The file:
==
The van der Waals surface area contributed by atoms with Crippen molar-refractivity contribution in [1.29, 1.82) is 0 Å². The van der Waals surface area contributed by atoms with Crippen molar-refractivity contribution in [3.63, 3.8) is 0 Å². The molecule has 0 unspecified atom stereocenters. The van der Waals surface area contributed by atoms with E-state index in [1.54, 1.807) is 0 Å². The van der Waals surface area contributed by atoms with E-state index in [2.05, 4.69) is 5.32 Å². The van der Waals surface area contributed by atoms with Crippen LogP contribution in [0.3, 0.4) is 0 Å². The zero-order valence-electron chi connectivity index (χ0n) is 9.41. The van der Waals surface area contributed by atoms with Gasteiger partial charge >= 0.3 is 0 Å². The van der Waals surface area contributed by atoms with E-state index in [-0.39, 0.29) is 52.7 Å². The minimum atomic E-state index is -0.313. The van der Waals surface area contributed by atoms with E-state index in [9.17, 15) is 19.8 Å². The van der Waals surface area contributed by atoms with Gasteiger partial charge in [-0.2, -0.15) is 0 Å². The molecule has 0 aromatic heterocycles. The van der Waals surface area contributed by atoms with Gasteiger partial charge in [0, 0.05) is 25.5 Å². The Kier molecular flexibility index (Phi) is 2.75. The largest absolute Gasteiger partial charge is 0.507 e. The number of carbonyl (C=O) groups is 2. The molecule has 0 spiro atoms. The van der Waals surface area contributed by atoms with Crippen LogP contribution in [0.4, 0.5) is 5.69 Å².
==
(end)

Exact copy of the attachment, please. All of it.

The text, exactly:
The van der Waals surface area contributed by atoms with Crippen molar-refractivity contribution in [1.29, 1.82) is 0 Å². The van der Waals surface area contributed by atoms with Crippen molar-refractivity contribution in [3.63, 3.8) is 0 Å². The molecule has 0 unspecified atom stereocenters. The van der Waals surface area contributed by atoms with E-state index in [1.54, 1.807) is 0 Å². The van der Waals surface area contributed by atoms with E-state index in [2.05, 4.69) is 5.32 Å². The van der Waals surface area contributed by atoms with Crippen LogP contribution in [0.3, 0.4) is 0 Å². The zero-order valence-electron chi connectivity index (χ0n) is 9.41. The van der Waals surface area contributed by atoms with Gasteiger partial charge >= 0.3 is 0 Å². The van der Waals surface area contributed by atoms with E-state index in [-0.39, 0.29) is 52.7 Å². The minimum atomic E-state index is -0.313. The van der Waals surface area contributed by atoms with E-state index in [9.17, 15) is 19.8 Å². The van der Waals surface area contributed by atoms with Gasteiger partial charge in [-0.2, -0.15) is 0 Å². The molecule has 0 aromatic heterocycles. The van der Waals surface area contributed by atoms with Gasteiger partial charge in [0, 0.05) is 25.5 Å². The Kier molecular flexibility index (Phi) is 2.75. The largest absolute Gasteiger partial charge is 0.507 e. The number of carbonyl (C=O) groups is 2. The molecule has 0 spiro atoms. The van der Waals surface area contributed by atoms with Crippen LogP contribution in [0.4, 0.5) is 5.69 Å².